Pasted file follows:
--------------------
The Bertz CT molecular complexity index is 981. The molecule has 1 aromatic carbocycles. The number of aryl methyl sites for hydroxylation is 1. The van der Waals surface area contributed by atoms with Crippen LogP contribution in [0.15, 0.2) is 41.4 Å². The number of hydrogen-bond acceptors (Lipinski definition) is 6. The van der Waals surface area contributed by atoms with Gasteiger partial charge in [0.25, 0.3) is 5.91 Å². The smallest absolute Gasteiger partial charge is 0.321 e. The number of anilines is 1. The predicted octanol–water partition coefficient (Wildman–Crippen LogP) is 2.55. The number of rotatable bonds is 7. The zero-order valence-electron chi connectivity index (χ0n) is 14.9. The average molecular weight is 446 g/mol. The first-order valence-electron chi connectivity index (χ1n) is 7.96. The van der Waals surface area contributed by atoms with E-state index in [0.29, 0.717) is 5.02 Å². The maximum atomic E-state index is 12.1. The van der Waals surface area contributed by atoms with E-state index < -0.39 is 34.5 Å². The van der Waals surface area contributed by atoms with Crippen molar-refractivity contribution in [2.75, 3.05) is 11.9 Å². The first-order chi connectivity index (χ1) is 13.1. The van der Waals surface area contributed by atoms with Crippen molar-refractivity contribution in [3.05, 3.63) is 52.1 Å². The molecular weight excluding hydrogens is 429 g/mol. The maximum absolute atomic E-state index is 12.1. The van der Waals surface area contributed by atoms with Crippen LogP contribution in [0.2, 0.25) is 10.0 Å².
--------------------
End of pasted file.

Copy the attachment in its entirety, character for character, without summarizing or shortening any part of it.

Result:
The Bertz CT molecular complexity index is 981. The molecule has 1 aromatic carbocycles. The number of aryl methyl sites for hydroxylation is 1. The van der Waals surface area contributed by atoms with Crippen LogP contribution in [0.15, 0.2) is 41.4 Å². The number of hydrogen-bond acceptors (Lipinski definition) is 6. The van der Waals surface area contributed by atoms with Gasteiger partial charge in [0.25, 0.3) is 5.91 Å². The smallest absolute Gasteiger partial charge is 0.321 e. The number of anilines is 1. The predicted octanol–water partition coefficient (Wildman–Crippen LogP) is 2.55. The number of rotatable bonds is 7. The zero-order valence-electron chi connectivity index (χ0n) is 14.9. The average molecular weight is 446 g/mol. The first-order valence-electron chi connectivity index (χ1n) is 7.96. The van der Waals surface area contributed by atoms with E-state index in [0.29, 0.717) is 5.02 Å². The maximum atomic E-state index is 12.1. The van der Waals surface area contributed by atoms with E-state index < -0.39 is 34.5 Å². The van der Waals surface area contributed by atoms with Crippen molar-refractivity contribution in [2.75, 3.05) is 11.9 Å². The first-order chi connectivity index (χ1) is 13.1. The van der Waals surface area contributed by atoms with Crippen molar-refractivity contribution in [3.05, 3.63) is 52.1 Å². The molecular weight excluding hydrogens is 429 g/mol. The maximum absolute atomic E-state index is 12.1. The van der Waals surface area contributed by atoms with Crippen LogP contribution in [0.2, 0.25) is 10.0 Å².